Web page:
Sen. John Kerry’s decision to not meet with “a whole bunch of lobbyists right now” and not fundraise while serving on Congress’ deficit-reduction “supercommittee” fails to impress. And the story by his hometown cheerleader, The Boston Globe,” equally fails to impress.
The Massachusetts Democrat may have scored a few points with voters. But his decision is really only inexpensive grandstanding. He said in August he’ll seek a sixth term in 2014. And he’s a shoo-in to win. He won his fifth term in 2008 with 66 percent of the vote and faced a primary opponent for only the first time in decades.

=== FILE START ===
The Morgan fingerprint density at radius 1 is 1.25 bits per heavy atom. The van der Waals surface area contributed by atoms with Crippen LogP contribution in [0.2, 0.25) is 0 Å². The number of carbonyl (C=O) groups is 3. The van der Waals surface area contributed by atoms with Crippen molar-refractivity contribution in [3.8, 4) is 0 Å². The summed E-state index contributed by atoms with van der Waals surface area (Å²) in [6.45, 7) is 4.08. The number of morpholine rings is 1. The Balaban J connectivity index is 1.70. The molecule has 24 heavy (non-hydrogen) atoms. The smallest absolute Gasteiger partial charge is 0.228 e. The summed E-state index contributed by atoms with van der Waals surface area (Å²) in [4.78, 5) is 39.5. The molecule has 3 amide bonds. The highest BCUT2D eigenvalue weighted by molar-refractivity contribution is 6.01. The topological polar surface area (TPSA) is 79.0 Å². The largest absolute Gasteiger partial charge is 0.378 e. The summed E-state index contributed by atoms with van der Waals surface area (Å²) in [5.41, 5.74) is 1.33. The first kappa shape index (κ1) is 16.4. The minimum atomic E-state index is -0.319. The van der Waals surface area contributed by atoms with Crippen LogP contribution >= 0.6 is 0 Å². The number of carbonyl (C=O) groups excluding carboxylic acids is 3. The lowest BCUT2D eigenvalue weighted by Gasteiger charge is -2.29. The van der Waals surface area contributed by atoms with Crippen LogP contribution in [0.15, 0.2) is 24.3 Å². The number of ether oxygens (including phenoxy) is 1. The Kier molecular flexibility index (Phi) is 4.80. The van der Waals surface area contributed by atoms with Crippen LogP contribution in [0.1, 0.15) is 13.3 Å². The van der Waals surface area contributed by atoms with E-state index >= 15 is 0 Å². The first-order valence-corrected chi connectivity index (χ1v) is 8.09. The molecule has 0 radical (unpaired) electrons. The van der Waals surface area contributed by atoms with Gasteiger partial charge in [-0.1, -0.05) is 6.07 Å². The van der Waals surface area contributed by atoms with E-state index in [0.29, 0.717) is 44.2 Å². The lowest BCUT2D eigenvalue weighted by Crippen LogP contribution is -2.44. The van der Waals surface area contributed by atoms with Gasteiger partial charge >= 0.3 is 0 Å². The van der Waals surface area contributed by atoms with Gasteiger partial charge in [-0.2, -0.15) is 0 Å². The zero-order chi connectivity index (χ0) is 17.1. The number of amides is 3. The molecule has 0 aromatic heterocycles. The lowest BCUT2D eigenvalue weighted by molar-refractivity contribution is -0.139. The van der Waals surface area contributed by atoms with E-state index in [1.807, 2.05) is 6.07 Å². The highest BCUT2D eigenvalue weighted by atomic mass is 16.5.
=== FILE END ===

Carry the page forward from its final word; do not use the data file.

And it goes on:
And who would want to face a sitting senator who has, thanks to his leadership PAC and campaign committee, $3 million in the bank and zero debt? And whose personal wealth, tops in the U.S. Senate, hit nearly $190 million entering 2010?
So Kerry enacts his no-lobbyist rule:
I’m not meeting with a lot of lobbyists; I’m meeting with people I choose to meet with, who can inform me, assist in the process of crunching numbers and dealing with consequences, and so forth.
Kerry doesn’t need to deal with lobbyists or fundraise to be re-elected. So his pledge is specious. This is not a harsh criticism of Kerry; it’s merely political reality. And it’s the context The Globe left out of its online story. It would have taken only five minutes and a few quick Web searches to do.
Readers deserved more. The Globe should have provided the context surrounding Kerry’s simplistic political theater.